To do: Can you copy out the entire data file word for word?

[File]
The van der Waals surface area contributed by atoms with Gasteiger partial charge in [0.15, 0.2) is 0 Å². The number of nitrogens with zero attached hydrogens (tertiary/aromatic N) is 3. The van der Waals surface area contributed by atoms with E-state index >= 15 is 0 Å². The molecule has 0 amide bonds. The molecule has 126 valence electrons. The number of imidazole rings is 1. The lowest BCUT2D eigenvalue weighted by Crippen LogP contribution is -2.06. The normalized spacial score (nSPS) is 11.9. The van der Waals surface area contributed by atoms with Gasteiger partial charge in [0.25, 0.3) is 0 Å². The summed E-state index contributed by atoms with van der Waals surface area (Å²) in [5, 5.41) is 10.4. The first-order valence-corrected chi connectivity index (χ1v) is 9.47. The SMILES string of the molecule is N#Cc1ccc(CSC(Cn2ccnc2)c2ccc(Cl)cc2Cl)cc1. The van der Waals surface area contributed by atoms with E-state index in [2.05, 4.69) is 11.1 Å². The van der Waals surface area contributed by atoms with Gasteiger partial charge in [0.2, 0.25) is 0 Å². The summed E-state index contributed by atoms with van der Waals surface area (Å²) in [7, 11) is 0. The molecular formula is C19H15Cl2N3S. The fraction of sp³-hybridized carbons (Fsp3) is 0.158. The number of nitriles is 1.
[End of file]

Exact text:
The van der Waals surface area contributed by atoms with Gasteiger partial charge in [0.15, 0.2) is 0 Å². The number of nitrogens with zero attached hydrogens (tertiary/aromatic N) is 3. The van der Waals surface area contributed by atoms with E-state index >= 15 is 0 Å². The molecule has 0 amide bonds. The molecule has 126 valence electrons. The number of imidazole rings is 1. The lowest BCUT2D eigenvalue weighted by Crippen LogP contribution is -2.06. The normalized spacial score (nSPS) is 11.9. The van der Waals surface area contributed by atoms with Gasteiger partial charge in [0.25, 0.3) is 0 Å². The summed E-state index contributed by atoms with van der Waals surface area (Å²) in [5, 5.41) is 10.4. The first-order valence-corrected chi connectivity index (χ1v) is 9.47. The SMILES string of the molecule is N#Cc1ccc(CSC(Cn2ccnc2)c2ccc(Cl)cc2Cl)cc1. The van der Waals surface area contributed by atoms with E-state index in [2.05, 4.69) is 11.1 Å². The van der Waals surface area contributed by atoms with Gasteiger partial charge in [0.2, 0.25) is 0 Å². The summed E-state index contributed by atoms with van der Waals surface area (Å²) in [7, 11) is 0. The molecular formula is C19H15Cl2N3S. The fraction of sp³-hybridized carbons (Fsp3) is 0.158. The number of nitriles is 1.